Place:Appleton, Cheshire, England

Alt namesAppleton Crosssource: hamlet in parish
Appleton Thornsource: hamlet in parish
Broomfieldsource: hamlet in parish
The Cobbssource: hamlet in parish
Dudlows Greensource: hamlet in parish
Hillcliffesource: hamlet in parish
Lumb Brooksource: hamlet in parish
Wrights Greensource: hamlet in parish
Apletunesource: Domesday Book (1985) p 52
Hull and Appletonsource: Family History Library Catalog
TypeTownship, Civil parish
Coordinates53.351°N 2.544°W
Located inCheshire, England
See alsoGreat Budworth, Cheshire, Englandancient parish of which it was a township
Bucklow Hundred, Cheshire, Englandhundred in which it was located
Runcorn Rural, Cheshire, Englandrural district of which it was part 1894-1974
Warrington District, Cheshire, Englanddistrict municipality covering the area since 1974
Contained Places
Fox Covert Cemetery
source: Getty Thesaurus of Geographic Names
source: Family History Library Catalog
the following text is based on an article in Wikipedia

Appleton is a civil parish and suburb of Warrington in Cheshire, England. The A49 road runs from neighbouring Stockton Heath up the hill into Appleton and links Warrington town centre with the M56 motorway.

At the top of Appleton is the large Fox Covert Cemetery which has excellent views overlooking the whole of Warrington. It is locally called Hillcliffe.

A Vision of Britain through Time provides the following description of Appleton from John Marius Wilson's Imperial Gazetteer of England and Wales of 1870-72:

"APPLETON, or Hull and Appleton, a township in Great Budworth parish, Cheshire; near the Bridgewater canal, 3 miles SE of Warrington. Acres: 3,324. Real property: £9,571. Population: 1,828. Houses: 376. Here are Appleton Lodge, and Independent, Baptist, and Wesleyan chapels."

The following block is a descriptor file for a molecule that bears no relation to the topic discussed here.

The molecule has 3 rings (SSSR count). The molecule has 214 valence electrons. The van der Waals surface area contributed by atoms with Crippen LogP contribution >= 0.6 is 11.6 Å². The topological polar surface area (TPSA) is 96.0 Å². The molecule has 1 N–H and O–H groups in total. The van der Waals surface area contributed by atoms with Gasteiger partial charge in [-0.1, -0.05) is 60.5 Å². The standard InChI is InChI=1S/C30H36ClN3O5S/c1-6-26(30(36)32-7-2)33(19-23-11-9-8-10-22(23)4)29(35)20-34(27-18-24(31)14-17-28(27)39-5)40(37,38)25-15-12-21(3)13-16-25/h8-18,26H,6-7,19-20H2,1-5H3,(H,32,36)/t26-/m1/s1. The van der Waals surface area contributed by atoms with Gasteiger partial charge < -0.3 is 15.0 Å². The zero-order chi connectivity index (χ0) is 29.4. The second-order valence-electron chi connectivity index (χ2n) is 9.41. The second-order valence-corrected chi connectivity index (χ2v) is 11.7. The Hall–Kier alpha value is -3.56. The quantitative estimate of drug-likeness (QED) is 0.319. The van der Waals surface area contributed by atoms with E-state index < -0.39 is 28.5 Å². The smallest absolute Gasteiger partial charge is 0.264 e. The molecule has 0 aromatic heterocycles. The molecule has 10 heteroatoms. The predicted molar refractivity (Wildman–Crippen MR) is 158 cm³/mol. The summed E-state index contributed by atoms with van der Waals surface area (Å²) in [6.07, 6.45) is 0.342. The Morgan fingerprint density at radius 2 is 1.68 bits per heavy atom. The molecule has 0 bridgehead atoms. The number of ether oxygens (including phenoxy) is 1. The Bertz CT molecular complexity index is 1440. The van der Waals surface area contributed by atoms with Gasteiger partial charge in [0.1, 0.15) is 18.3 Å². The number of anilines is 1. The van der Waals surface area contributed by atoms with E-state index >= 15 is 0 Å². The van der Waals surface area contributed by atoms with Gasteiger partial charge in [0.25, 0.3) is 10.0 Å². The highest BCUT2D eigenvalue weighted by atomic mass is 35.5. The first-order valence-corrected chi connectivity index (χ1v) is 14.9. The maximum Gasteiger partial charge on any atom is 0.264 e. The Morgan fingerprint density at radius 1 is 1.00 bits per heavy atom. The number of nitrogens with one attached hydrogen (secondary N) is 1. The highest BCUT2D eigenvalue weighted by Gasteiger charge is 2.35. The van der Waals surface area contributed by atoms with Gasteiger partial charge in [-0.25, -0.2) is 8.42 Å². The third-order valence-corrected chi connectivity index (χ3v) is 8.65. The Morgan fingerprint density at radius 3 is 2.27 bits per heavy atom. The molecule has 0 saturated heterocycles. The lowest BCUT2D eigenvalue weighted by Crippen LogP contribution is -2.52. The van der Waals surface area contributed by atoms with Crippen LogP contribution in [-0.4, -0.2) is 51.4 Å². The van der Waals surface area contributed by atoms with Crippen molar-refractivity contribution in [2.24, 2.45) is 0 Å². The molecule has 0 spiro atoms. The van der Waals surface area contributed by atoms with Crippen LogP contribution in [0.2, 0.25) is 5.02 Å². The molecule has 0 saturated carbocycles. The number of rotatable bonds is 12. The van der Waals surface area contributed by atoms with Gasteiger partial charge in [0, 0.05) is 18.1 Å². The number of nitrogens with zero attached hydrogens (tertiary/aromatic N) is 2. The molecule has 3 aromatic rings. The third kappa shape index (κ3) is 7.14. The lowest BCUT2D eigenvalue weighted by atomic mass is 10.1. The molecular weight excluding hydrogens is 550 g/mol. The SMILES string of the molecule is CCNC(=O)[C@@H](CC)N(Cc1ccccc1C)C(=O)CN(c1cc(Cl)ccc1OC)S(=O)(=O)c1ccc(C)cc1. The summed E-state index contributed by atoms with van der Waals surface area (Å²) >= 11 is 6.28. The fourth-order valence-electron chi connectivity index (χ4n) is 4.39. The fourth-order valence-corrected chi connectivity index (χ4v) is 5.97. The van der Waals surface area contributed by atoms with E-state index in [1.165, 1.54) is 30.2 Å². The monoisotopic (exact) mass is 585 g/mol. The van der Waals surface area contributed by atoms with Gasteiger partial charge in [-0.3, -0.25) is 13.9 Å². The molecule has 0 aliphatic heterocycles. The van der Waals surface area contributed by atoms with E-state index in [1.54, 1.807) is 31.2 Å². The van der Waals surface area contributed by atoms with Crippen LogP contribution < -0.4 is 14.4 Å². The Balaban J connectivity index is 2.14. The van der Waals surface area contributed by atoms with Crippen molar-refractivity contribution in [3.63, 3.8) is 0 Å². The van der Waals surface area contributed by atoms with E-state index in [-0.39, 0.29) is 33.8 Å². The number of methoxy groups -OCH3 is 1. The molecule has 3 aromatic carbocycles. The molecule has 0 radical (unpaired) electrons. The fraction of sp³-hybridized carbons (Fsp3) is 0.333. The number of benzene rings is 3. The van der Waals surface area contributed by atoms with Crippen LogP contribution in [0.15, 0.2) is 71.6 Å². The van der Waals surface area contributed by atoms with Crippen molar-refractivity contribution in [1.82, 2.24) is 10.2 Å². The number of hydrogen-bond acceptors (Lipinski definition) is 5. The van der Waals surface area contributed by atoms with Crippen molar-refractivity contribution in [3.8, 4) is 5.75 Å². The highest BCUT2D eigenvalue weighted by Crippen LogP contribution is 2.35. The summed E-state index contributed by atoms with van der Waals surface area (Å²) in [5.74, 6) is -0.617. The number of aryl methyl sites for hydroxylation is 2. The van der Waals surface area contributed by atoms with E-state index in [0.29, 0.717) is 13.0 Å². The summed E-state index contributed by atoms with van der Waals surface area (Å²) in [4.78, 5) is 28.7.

Appleton was one of the townships of the parish of Great Budworth in Bucklow Hundred. It includes the hamlets of Appleton Cross, Appleton Thorn, Broomfield, The Cobbs, Dudlows Green, Hillcliffe, Lumb Brook, and Wrights Green. In 1896-1897 it lost significant parts of its area to Stockton Heath and Latchford. The population was 1206 in 1801, 1828 in 1851, 744 in 1901, 4,636 in 1951, and 10,477 in 2001. (Source: GENUKI)

Research Tips

  • The GENUKI and UKBMD pages on Cheshire and its parishes point to many other sources of information on places within the county. The many small parishes and townships that existed before 1866 are treated individually as well as the larger towns and conurbations.
  • A Vision of Britain through Time provides a series of maps from the Ordnance Survey illustrating the towns and villages of Cheshire and also the borders between parishes. The following group of maps provide views of the county at various dates, illustrating the changes in administrative structure.
  • Cheshire Archives and Local Studies have organized a facility to compare 19th century maps (including tithe maps circa 1830) with modern Ordnance Survey maps. These are available for every civil parish. The detail is very magnified and it is difficult to read any placenames on the older maps. Cheshire Archives and Local Studies are the local keepers of historical material for the county.
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